Witnessing—and tasting—history

University of Massachusetts sets Guinness Book of Records for stir-fry.

Dear readers: How did you spend your Labor Day? Picnic? Party? Laze the day away at the beach? Veg out in front of the TV watching sports?

I worked on Labor Day, and it was fun, because I got to chronicle a bit of history being made. I traveled up to Amherst, Mass., to the University of Massachusetts, where students were arriving for the start of the fall semester. Those willing to volunteer—about 100 or so—got a chance to help the university set a record, one that is now part of the Guinness Book of Records.

On the lawn of Haigis Commons, neat the Fine Arts Center, UMass Dining Services created the world’s largest stir fry. Led by popular celebrity chef Jet Tila—he is probably as well known on campus as he is in Las Vegas, where he leads the back of the house team at Wazuzu, at Steve Wynn’s Encore Resort—a team of chefs and students combined nearly 900 pounds of chicken and more than a ton of assorted vegetables into a stir fry for the ages.

The concoction was prepared in a 14-foot-diameter pan built by a local company, All Steel Fabrication of Grafton, Mass. The pan, which weighed more than 1,600 pounds, was hoisted by crane and placed atop a specially designed fire pit into which more than 1,800 pounds of charcoal had been poured. While a couple hundred students and staff, including Chancellor Robert C. Holub, looked on, Chef Jet directed nearly 20 chefs as they seared chicken, cooked it to a proper serving temperature and then stirred in several hundred pounds each of onions, broccoli, green beans, snap peas, boy choy, carrots and peppers. After the chefs added about 200 pounds of stir fry sauce, the whole thing was finished off with basil—grown from the university’s own permaculture garden—and about 200 pounds of peanuts.

"We wanted to do more than just set a new world record," said Ken Toong, UMass’s executive director of Auxiliary Enterprises. "We also wanted to show our support for sustainability and promoting healthy eating as we welcomed the students back."

Dining Services did do more than just set a record. They obliterated it. By cooking up a stir fry weighing 4,010 pounds—as certified by Freddy Hoff, from Guinness’s New York City offices—the department laid to waste the previous standard of 2,319 pounds, which was set by a high school in South Africa in 2005.

(Ironically, the South African school had topped a record that had been set by a team led by Jet Tila a year earlier.)

The cost to Dining Services was virtually nothing, aside from the labor involved. A host of sponsors—Kikkoman, the National Peanut Board, McCormick, Kraft Foods, Dole, Bush’s Best, Performance Foodservice, Coca Cola, Bunge, Barilla, FreshPoint, Tyson, Hormel Foods, Green Mountain Gringo, Campbell’s and Texas Pete—donated money or product to make the record happen. Of course, the labor involved was no small matter. It takes a lot of muscle to chop a ton of vegetables and cut up half a ton of chicken.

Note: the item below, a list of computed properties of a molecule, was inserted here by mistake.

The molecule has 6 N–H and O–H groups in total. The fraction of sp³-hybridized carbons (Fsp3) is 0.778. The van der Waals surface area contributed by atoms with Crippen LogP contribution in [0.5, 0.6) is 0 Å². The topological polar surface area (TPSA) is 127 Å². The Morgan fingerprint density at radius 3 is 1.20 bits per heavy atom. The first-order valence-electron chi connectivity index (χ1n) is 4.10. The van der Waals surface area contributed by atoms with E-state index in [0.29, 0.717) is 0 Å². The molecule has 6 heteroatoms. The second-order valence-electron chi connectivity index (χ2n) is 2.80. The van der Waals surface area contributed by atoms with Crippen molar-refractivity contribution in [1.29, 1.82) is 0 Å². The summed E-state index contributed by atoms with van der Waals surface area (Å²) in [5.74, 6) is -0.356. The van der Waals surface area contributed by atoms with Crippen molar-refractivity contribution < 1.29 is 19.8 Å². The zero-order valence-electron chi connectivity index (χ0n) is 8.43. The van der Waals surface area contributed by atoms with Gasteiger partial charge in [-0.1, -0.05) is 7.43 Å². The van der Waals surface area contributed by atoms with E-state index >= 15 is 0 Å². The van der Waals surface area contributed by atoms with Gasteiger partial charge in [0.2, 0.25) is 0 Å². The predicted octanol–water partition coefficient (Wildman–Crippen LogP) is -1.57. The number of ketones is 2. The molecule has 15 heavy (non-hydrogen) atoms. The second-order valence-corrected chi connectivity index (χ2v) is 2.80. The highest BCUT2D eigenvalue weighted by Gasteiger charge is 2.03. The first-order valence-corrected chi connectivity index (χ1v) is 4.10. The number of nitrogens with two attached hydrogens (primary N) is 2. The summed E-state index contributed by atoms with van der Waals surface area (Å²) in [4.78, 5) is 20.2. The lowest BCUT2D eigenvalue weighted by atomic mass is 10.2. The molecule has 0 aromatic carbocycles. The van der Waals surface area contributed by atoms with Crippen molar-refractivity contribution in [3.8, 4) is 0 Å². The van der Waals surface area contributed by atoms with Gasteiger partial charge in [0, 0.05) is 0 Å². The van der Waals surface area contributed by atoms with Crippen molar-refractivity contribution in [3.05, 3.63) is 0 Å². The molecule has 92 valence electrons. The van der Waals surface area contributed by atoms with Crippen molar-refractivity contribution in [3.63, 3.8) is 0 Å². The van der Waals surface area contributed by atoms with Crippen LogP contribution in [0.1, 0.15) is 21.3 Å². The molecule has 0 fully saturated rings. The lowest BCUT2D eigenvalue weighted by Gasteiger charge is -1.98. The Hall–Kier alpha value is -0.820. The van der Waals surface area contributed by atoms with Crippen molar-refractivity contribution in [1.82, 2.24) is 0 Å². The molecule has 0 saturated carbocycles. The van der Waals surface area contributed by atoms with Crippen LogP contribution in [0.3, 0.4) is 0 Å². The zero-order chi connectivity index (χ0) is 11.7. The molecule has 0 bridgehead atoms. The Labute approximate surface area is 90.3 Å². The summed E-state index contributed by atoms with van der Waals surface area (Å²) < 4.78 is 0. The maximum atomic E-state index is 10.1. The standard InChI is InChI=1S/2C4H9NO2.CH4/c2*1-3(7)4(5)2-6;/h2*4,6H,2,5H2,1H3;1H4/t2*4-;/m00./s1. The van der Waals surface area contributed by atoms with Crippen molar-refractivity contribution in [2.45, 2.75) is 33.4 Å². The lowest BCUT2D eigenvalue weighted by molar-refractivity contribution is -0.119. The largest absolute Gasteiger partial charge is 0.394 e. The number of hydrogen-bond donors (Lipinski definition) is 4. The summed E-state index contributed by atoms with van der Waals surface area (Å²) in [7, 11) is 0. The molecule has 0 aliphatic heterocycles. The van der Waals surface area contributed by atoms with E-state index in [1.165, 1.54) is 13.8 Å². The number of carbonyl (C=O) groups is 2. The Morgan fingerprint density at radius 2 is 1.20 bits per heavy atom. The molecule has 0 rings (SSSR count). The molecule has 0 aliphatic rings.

After the hundreds of students in line got a taste of the stir fry, the rest was packed up and delivered to all of the dining halls, so that students who hadn’t witnessed history could still partake of it. To see a photo record of the stir-fry being prepared, visit our Facebook page at www.facebook.com/foodservice.director .

More From FoodService Director

Managing Your Business
overtime payroll timesheet

Just eight days before Dec. 1, when operators would have to comply with the U.S. Department of Labor’s new overtime rules, a federal judge in Texas slapped an injunction on the regulation. The move indefinitely halted the rules that would have doubled the overtime threshold to $47,476, affecting nearly 4.2 million workers, according to the DOL. For some operators, the move was too little, too late. Now, they have to answer to employees who had been briefed on promised wage increases.

Kansas Memorial Union at the University of Kansas in Lawrence made changes ahead of the deadline...

Ideas and Innovation
ucmc model

With a budget and timeline in place, and the support of the university behind them, the foodservice team at the University of Chicago Medical Center was ready to get rolling with the renovation of one of its patient services kitchens. The facility, which services the hospital’s Center for Care and Discovery and Comer Children’s Hospital, was tripling in size to serve two additional patient floors, to the tune of $9 million. But that didn’t mean immediately jumping in with steel and screws.

“First, we cut out scaled pieces of paper and moved things around,” says Elizabeth Lockwood,...

Managing Your Business
pizza toppings

When the FoodService Director editors first started tossing around the idea of an “influencers” issue, our minds immediately turned to, well, foodservice directors. After all, so much of the learning in this industry is a peer-to-peer experience, and it’s your influence that inspires the content in every single issue of this magazine.

Then we imagined the massive infighting that would occur if we tried to whittle ourselves down to a list of just 20 influential operators and thought better of it. There’s already enough arguing for us to do about which pizza toppings are best (...

Ideas and Innovation
granola bars

Where possible, we make grab-and-go items reimbursable. For example, if we’re serving a fruit and milk smoothie, we let students take a granola bar or other grain component to make it count as a meal.

FSD Resources